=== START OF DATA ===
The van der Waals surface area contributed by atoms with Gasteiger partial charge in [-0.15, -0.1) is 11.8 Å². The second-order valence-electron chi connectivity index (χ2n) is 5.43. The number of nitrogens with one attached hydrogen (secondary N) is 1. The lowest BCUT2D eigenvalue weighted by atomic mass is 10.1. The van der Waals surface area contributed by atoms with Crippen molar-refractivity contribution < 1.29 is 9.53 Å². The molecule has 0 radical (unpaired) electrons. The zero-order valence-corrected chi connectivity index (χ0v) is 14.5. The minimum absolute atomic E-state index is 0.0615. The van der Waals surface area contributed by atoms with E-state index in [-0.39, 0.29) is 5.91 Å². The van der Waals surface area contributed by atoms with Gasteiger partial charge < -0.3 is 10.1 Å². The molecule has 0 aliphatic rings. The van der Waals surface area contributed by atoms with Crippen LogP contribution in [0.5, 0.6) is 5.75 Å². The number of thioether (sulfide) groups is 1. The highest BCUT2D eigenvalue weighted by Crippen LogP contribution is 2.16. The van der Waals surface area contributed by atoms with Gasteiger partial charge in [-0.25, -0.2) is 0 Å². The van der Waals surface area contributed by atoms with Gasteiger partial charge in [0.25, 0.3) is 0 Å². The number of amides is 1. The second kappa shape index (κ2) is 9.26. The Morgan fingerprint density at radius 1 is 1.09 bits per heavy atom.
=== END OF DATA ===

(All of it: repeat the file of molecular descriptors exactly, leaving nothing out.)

The van der Waals surface area contributed by atoms with Gasteiger partial charge in [-0.15, -0.1) is 11.8 Å². The second-order valence-electron chi connectivity index (χ2n) is 5.43. The number of nitrogens with one attached hydrogen (secondary N) is 1. The lowest BCUT2D eigenvalue weighted by atomic mass is 10.1. The van der Waals surface area contributed by atoms with Crippen molar-refractivity contribution < 1.29 is 9.53 Å². The molecule has 0 radical (unpaired) electrons. The zero-order valence-corrected chi connectivity index (χ0v) is 14.5. The minimum absolute atomic E-state index is 0.0615. The van der Waals surface area contributed by atoms with E-state index in [-0.39, 0.29) is 5.91 Å². The van der Waals surface area contributed by atoms with Gasteiger partial charge < -0.3 is 10.1 Å². The molecule has 0 aliphatic rings. The van der Waals surface area contributed by atoms with Crippen LogP contribution in [0.5, 0.6) is 5.75 Å². The number of thioether (sulfide) groups is 1. The highest BCUT2D eigenvalue weighted by Crippen LogP contribution is 2.16. The van der Waals surface area contributed by atoms with Gasteiger partial charge in [-0.25, -0.2) is 0 Å². The van der Waals surface area contributed by atoms with Gasteiger partial charge in [0.25, 0.3) is 0 Å². The number of amides is 1. The second kappa shape index (κ2) is 9.26. The Morgan fingerprint density at radius 1 is 1.09 bits per heavy atom.